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BurmaNet News: July 30, 2001

______________ THE BURMANET NEWS ______________
        An on-line newspaper covering Burma 
           July 30, 2001   Issue # 1854
______________ www.burmanet.org _______________

*DVB: Seven political prisoners released unannounced 
*DVB : Burmese political prisoner release criticized by NLD official 
*International Herald-Tribune: Rocking Burma: A Gadfly With or Without 
*AFP: Myanmar to launch "light and entertaining" FM radio station: 
*AFP: Myanmar to host new international golf tournament 

MONEY _______
*Xinhua: Foreign Investment in Myanmar Sharply Up in 1st Quarter
*KNU: Mergui-Tavoy District Information Department: Regime, Thai 
businessmen agree on highway and possible dam project

*The New York Times: Yearning To Be Safe 
*Kyodo: U.N. envoy Razali to return to Myanmar Aug. 27
*The Straits Times (Singapore)  EU sees Myanmar situation as a hurdle 
*Daily Yomiuri (Japan): Director determined to complete Japanese-Myanmar 
*New York Times: Thailand's Leader Wants to Switch Time Zones 

*The Nation: Burma must join a regional effort


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DVB: Seven political prisoners released unannounced 

Democratic Voice of Burma, Oslo, in Burmese 1430 gmt 27 Jul 01 

DVB Democratic Voice of Burma has learned that the SPDC State Peace and 
Development Council military government has released another seven 
political prisoners without announcing on 18 July. They are Dr Kyi Min 
and U Tint Wai from Insein Jail, and U Tun Kyaw, U Kyi Nyunt, U Sein 
Maung, U Mya Saing, and U Kyaw Tha from Thayet Jail. 

When Daw Aung San Suu Kyi received the Nobel Peace Prize, Dr Kyi Min 
supposedly said that this kind of woman is rare in Burma and that he is 
proud to be Burmese. He used his office stationary and distributed the 
pamphlets. He was arrested by the SPDC Military Intelligence MI , in 
1991 and sentenced to 10 years imprisonment. U Tint Wai was arrested 
last year without charge and later sentenced to 15 years imprisonment. 
Political sources in Rangoon told DVB that Dr Kyi Min was released 
because his time was up while U Tint Wai was released because of his 
chronic TB disease. 

The other five including U Tun Kyaw from Aunglan were arrested by the MI 
in 1997 for disrespecting acts against the national flag and later 
sentenced to five years imprisonment each. They raised the SPDC flag and 
the NLD flag together at an Independence Day ceremony but forgot to pull 
down the SPDC flag at night so action was taken against them out of 
malice. Exiled democracy activists have pointed out that at present 
there are over 1,000 political prisoners in jails and the SPDC dare not 
issue any announcement on their release because it could expose their 
malicious arrests. 

More than 50 political prisoners have been released since UN Special 
Envoy Mr Razali's June trip but they remain the only seven political 
prisoners whose release was not announced. But NLD Central Executive 
Committee Member U Lwin said at an interview yesterday that those 
recently released were either overdue or on health grounds and they have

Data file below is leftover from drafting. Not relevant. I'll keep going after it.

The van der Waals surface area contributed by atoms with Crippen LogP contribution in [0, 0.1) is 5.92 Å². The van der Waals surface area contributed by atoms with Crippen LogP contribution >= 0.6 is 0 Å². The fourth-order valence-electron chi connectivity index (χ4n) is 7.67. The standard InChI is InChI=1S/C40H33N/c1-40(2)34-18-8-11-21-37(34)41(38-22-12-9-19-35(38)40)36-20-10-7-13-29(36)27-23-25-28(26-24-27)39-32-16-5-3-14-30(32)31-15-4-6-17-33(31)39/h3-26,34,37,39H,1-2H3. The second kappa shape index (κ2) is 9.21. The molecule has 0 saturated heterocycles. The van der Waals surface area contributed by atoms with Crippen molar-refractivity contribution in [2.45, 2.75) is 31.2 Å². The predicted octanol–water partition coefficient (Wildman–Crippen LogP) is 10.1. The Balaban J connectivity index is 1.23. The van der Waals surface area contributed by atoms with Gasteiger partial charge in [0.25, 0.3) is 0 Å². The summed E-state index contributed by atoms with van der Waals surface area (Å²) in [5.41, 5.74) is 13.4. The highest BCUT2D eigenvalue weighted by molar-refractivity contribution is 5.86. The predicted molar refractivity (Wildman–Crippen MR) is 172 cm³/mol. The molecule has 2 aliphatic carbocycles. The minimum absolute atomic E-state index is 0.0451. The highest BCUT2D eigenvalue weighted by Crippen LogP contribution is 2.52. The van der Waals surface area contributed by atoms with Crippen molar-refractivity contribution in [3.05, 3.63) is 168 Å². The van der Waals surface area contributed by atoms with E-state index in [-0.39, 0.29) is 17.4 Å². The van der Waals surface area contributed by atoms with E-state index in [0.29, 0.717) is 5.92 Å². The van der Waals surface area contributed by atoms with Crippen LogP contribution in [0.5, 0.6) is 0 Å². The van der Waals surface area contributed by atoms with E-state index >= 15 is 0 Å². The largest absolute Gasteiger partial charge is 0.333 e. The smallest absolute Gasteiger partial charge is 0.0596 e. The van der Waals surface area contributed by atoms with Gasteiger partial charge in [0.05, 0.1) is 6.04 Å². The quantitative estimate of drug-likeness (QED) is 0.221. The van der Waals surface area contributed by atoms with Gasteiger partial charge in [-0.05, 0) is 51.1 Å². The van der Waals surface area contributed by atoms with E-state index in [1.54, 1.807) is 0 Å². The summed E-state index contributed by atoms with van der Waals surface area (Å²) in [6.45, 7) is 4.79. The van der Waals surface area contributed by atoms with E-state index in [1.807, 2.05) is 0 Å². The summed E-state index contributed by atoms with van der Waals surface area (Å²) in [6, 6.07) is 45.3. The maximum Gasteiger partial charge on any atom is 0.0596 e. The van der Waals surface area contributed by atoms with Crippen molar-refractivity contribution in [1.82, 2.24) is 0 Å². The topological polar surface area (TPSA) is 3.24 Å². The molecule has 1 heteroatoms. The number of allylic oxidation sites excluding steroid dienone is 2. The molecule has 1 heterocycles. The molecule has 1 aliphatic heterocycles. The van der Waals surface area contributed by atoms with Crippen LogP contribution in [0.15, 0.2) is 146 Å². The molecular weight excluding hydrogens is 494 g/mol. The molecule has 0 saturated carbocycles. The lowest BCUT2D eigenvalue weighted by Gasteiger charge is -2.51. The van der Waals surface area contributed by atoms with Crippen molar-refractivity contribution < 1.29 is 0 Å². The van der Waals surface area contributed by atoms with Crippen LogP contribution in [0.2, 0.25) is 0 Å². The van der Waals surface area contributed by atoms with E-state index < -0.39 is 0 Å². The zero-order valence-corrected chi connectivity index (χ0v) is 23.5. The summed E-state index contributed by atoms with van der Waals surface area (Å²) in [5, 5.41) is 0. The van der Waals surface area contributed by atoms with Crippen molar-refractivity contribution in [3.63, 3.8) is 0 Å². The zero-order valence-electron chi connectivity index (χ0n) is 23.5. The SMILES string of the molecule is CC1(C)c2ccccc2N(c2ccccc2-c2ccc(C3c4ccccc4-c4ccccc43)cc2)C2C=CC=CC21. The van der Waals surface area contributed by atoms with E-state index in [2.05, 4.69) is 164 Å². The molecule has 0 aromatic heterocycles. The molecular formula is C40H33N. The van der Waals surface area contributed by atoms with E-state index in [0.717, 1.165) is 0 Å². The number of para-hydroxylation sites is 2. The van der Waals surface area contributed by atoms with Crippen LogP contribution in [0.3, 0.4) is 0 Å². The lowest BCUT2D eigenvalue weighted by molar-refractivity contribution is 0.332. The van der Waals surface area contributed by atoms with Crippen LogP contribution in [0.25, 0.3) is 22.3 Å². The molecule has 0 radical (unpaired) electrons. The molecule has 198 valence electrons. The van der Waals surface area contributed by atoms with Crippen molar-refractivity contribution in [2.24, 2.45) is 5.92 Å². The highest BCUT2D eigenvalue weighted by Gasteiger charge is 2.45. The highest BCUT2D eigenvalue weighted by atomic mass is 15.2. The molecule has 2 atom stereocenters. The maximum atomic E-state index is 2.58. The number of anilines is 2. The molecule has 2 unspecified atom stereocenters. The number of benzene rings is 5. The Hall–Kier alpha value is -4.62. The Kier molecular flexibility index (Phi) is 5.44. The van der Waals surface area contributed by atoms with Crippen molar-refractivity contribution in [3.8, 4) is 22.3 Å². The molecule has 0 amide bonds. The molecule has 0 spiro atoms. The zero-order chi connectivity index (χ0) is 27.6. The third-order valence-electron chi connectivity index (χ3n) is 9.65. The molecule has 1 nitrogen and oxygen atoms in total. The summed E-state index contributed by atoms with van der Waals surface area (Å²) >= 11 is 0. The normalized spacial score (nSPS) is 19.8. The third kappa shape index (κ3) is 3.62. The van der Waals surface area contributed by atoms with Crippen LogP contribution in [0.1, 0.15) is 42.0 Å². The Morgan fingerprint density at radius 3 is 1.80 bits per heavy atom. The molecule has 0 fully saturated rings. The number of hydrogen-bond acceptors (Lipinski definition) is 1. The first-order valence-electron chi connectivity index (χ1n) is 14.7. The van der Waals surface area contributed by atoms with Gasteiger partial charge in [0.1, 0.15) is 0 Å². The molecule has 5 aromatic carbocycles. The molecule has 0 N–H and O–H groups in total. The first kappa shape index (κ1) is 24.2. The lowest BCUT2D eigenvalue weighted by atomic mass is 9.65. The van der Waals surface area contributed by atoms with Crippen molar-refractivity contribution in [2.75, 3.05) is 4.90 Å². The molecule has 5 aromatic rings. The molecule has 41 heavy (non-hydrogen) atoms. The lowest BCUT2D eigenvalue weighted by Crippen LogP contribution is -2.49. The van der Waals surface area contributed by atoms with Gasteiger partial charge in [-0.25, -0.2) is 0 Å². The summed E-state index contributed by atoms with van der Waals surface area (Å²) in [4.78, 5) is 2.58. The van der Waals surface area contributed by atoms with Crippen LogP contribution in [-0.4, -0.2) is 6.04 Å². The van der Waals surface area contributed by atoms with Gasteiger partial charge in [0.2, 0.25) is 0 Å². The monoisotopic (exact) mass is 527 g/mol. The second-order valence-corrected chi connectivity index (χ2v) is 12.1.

nothing to do with the agreement. If it were in accord with the 
agreement then many should be released simultaneously. 


DVB : Burmese political prisoner release criticized by NLD official 

Burmese political prisoner release criticized by NLD official 
Text of report by DVB on 26 July

Exiled democracy groups say the ongoing talks between the SPDC  and Daw 
Aung San Suu Kyi will progress more if all 
the remaining political prisoners are freed more quickly. Furthermore, 
they  are criticizing the unfairness of the junta because the political 
prisoners  were stealthily arrested en masse but they are being released 
in dribs and  drabs of two to three a week. 

But, SPDC Foreign Minister U Win Aung remarked at the ASEAN Meeting that 
the  release of political prisoners showed the progress of the talks. 
DVB contacted  National League for Democracy Central Executive Committee 
Member U Lwin and asked him about his opinion of U Win Aung's remarks.  
[U Lwin] Well, I wonder how much U Win Aung knows to be talking in this  
manner. That is one matter. Another matter is although they have been  
releasing the political prisoners we do not know how many were released  
because they only inform us if it concerns our party. We are aware of 
the  prisoners' release but we can tell you only what we were informed. 
Last  week they released four and this week they released two, that's 
what we  heard. These are the ones that have been released normally 
(receding word  rendered in English)after serving their sentences. If it 
is to show the  progress of the talks then they should release more if 
you know what I  mean.

Source: Democratic Voice of Burma, Oslo, in Burmese 1430 gmt 26 Jul 01  


International Herald-Tribune: Rocking Burma: A Gadfly With or Without 

Thomas Crampton International Herald Tribune  Saturday, July 28, 2001 

RANGOON His appetite for sex, drugs and revolution may pale in 
comparison with rockers elsewhere, but in Burma, Zaw Win Htut stands out 
as a rebel who must fight to keep the government out of his hair.
A harsh military dictatorship once nearly toppled by a mass student 
movement, this government has a fear of spontaneous youth culture that